Batenburg Castle construction was probably started around the year 1300. The castle was rebuilt in 1600 on the foundations of an earlier structure; The present castle was destroyed by fire in 1795 and is now preserved as ruins: the ring wall with towers, the remains of three extended round towers with a basement underneath and the remains of the gatehouse. These are flanked by semicircular towers, all built with limestone ...
Founded: c. 1300 | Location: Batenburg, Netherlands

Heusden Castle Ruins

The settlement of Heusden, bordering on the river Meuse (Maas), as we know it today dates back to the 13th century, and started with the construction of a fortification to replace the castle that was destroyed by the Duke of Brabant in 1202. This fortification was quickly expanded with water works and a donjon (castle keep). The city of Heusden received city rights in 1318. The castle of Heusden was the property of succes ...
Founded: 13th century | Location: Heusden, Netherlands

Deurne Small Castle

The predecessor of Deurne Castle, so-called 'small castle' is on the other side of the road. The small castle is originally medieval, but in the 19th century it was extended. Near the castle you will find a watermill.
Founded: 14th century | Location: Deurne, Netherlands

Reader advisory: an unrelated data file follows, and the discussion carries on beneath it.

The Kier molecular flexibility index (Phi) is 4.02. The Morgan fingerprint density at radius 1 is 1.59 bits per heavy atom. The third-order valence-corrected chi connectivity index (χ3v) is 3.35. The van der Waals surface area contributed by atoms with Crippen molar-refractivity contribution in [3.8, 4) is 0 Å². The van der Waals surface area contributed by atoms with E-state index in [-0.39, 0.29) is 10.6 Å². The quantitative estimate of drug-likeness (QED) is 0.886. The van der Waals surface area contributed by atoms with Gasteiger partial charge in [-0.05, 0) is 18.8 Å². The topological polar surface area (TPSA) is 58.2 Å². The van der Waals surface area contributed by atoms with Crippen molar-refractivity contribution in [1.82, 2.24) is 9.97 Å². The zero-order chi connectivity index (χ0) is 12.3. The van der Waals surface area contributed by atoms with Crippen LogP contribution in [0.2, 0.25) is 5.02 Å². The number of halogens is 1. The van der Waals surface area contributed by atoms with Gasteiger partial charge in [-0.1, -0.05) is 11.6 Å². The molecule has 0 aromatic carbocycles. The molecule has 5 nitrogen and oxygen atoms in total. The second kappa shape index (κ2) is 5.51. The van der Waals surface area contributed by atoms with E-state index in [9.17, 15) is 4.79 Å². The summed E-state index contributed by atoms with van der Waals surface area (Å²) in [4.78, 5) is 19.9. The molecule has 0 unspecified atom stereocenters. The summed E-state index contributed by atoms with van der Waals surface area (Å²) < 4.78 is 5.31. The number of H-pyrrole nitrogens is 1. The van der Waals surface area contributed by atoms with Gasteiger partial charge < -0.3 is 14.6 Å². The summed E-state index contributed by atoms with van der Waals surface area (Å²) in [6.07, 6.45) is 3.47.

Deurne Castle

Deurne Castle was built shortly before 1387 by Gevaert Everaertszoon van Doerne on a sandy elevation in the swampy valley of a small stream the Vlier. It was a square building with several turrets. Due to the thickness of the walls it probably didn"t have a real military purpose. In 1511 the castle was burned down by the Geldersen but was rebuilt. Only to be plundered by Spanish troops in 1599. In 1645 the bailiff O ...
Founded: c. 1387 | Location: Deurne, Netherlands

Oude Loo Castle

The Oude Loo castle was built in the 15th century. In 1684, the castle and the surrounding land was bought by William III of Orange. On this land, he had Het Loo Palace built. The castle was used by the court, among other things as an apothecary. In the 19th century the castle came in the hands of Louis Napoleon who filled up the moat. Queen Wilhelmina of the Netherlands had the castle and the moat restored by architect P ...
Founded: 15th century | Location: Apeldoorn, Netherlands

Beesde Castle

The Beesde Castle was first mentioned in 1395. Today it consists of two parts: a 14th century tower and 17th century manor called Cammingha house.
Founded: 1395 | Location: Bunnik, Netherlands

Wijenburg Castle

Wijenburg was an important castle in the Duchy of Guelders and the Lords of Echteld who lived in the castle enjoyed great prestige until there was a disagreement between the Duke of Guelders and Lord Otto van Wijhe in 1492. At the beginning of the 20th century, the castle was saved from demolition by Baron Van Verschuer and restored by Stichting Geldersche Kasteelen national heritage foundation. The history of Wijenburg ...
Founded: 12th century | Location: Echteld, Netherlands

Stapelen Castle